The University of Maine student newspaper since 1875
home
Sunday, May 11, 9:39 a.m.
News

UVAC team gets back on track

Staffing, scheduling problems at root of early spring shutdowns

Josh Bridges, a sophomore currently taking an EMT class, is learning how to drive the University Volunteer Ambulance Corp's ambulance under the direction of Nancy Bestafka EMT-I.
Holly Barber
Josh Bridges, a sophomore currently taking an EMT class, is learning how to drive the University Volunteer Ambulance Corp's ambulance under the direction of Nancy Bestafka EMT-I.

The University of Maine Volunteer Ambulance Corps are back up and running following a complete halt of operations due to scheduling conflicts among the staff. UVAC members remained idle throughout the month of February and into early March before scheduling conflicts were resolved and regular services resumed.

“It was a matter of no one being available to take the shifts for a while,” said Dr. Mark Jackson, director of the UVAC program. “We had EMTs doing double duty as drivers as well as assistants.”

UVAC typically runs with a three-person crew that includes a certified emergency medical technician, an assistant and the driver of the ambulance. During staff shortages, EMTs and other volunteers’ time and resources are tapped by 12-hour shifts in a 24-hour-a-day, seven-days-a-week operation.

“The students who volunteer here are generally active, busy people,” Jackson said. “Some are even in work study programs in addition to volunteering at UVAC.”

During the shutdown, adjunct staff member Dennis Russell was hired to assist in the organization and recruitment efforts needed to secure volunteers for the program. Jackson and Russell agreed that recruitment of new volunteers is the best way to ensure an active role for UVAC in the future. Eighteen EMTs, six assistants and four drivers are currently on the roster of members at UVAC. Applications are also being processed for 16 potential members of the crew.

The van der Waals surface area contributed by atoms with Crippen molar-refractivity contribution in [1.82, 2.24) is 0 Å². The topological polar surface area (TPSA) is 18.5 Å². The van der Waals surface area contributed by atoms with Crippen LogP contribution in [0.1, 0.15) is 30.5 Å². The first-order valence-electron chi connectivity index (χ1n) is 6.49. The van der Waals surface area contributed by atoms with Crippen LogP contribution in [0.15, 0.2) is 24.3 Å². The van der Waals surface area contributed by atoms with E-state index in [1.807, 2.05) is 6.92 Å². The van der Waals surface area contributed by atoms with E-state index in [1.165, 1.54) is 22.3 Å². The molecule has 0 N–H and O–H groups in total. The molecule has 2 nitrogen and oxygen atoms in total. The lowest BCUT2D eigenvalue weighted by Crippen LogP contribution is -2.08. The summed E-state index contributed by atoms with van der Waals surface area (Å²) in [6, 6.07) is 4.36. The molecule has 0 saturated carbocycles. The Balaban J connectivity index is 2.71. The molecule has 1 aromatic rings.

“Everyone here is a student first,” Russell said. “All of our members are encouraged to put their academics first and take the time they need for school.”

Residents needing emergency transportation are charged a significantly lower rate than commercial ambulance services – about a quarter less – Jackson said. Thus far, UVAC has made 85 transports this year, 31 involving trauma and 15 alcohol related.

“This service is very important not only to the community, but to our members as well, because there’s nothing better than volunteering for your community,” Jackson said. “Every year we’re advancing and solidifying our program.”

With recruitment efforts already underway for events such as Maine Day and new student orientations, Jackson and Russell are confident UVAC will remain in successful operation.

“We’re growing in positive directions now,” Russell said. “Things are going well and our members take great pride in the work they do. I don’t think we’ll have any more problems.”